Anonymous said...

Couldn't agree with you more.....

Failure opens your eyes to these truths! Lived failure my whole life - caused by others, caused by me.....

Deacon & Usher

MJ said...

There's something good to be said about brokeness.

Brian said...

At one time I believed the standard "perfect will" stuff that was(and is) so prevalent in Evangelical circles. And then we actually did Blackaby's Experiencing God study at church and I just couldn't reconcile what was being taught with the scripture being used to support. So I decided to read an alternative view and see which one was truer to scripture. I ended up reading Decision Making and The Will of God by Friesen and Maxson.

That book(plus some other circumstances) changed the way I viewed decision making and really relieved a lot of the pressure of finding God's "perfect" will for my life. It's interesting to hear you come at it from the Monist point of view. It looks like we arrived at the same point via different routes. But I like the foundation you've laid for looking at God's involvement with the world and with me.

It would be interesting to hear your opinion on a related topic - "hearing" God's voice. Evangelical decision making seems to rely on the ability to do this as it's bread and butter. It even makes it a learned ability and measures maturity based on how well you can head God talking to you. Very pernicious teaching, I think.

MJ said...

Thanks Brian,

I would like to read the book you mentioned.

Regarding "God's voice," where I'm at right now, is that I believe that you have to be very careful about "hearing God's voice." I think it is easily abused and becomes cover for doing things that we want to do for earthly (thus not always bad) motives but then wanted to cover it with a "spiritual" cover.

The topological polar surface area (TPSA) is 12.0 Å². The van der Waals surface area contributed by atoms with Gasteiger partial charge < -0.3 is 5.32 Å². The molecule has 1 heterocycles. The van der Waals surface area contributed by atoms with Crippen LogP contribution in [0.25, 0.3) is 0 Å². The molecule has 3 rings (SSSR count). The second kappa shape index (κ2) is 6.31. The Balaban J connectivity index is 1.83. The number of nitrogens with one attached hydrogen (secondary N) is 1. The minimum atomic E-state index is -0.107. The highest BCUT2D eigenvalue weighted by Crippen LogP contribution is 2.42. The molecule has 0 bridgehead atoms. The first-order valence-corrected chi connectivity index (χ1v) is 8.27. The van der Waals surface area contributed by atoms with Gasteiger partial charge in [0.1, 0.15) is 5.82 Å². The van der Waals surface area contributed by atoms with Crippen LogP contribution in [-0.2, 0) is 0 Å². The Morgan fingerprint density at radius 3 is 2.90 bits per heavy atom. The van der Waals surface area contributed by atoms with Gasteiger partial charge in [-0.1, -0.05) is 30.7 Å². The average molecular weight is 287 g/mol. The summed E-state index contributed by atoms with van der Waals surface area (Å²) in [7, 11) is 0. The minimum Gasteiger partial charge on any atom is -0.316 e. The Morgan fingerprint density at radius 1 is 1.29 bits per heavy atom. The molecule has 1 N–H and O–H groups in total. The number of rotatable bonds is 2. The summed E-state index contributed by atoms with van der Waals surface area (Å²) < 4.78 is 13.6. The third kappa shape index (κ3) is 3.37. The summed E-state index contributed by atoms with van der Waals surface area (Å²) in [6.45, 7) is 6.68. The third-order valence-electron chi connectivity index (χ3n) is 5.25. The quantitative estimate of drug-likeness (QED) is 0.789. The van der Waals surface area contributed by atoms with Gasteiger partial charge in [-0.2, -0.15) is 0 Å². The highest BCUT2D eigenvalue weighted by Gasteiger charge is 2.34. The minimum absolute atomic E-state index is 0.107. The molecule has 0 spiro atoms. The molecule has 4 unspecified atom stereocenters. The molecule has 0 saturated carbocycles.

The best example is the Navigator guy who led me to the Lord. There was the beautiful gal that came into our ministry and "God spoke" to Tom, telling him to marry her. He said he hadn't even noticed her "outward beauty." Now right. All of us guys were drooling over her. He convinced her that God waned her to marry him(and she was stunned about the whole thing). They did get married and remained married for about 20 years before she left him.

Can God speak to someone? Well, in Biblically history it sure looks that way. But my feeling is that it is rare. I think the vast majority of "God speaking to me" is psychological gymnastics to justify something you want or to make yourself look spiritual. But again, maybe God does speak to people more than I realize. But, I do know that we are deeply fallen and that does not go away overnight. In our fallen heart, we easily decieve ourselves . . . so we have to be very, very careful and not follow the example of the Gnostics (to which God was constantly and privately "speaking")


Brian said...


Thanks for your reply and insights. What I tend to see of God speaking in the Biblical accounts is much more objective than what people talk about today. Like you said in your post, people will use the "God told me" card to justify what they want to do.

The Friesen book is quite lengthy(400+ pages) but is a good read. If you want to get the abbreviated view of what Friesen teaches you can look here :

MJ said...

I totally agree (about the Biblical accounts being much more objective). I mean an ass speaking real Hebrew words is pretty objective. The "God speaking to me" tool is very powerful. I can walk into almost any Evangelical church do almost anything I want, and for almost any motive, but say "God led me, or spoke to me" and (almost) no one would question me.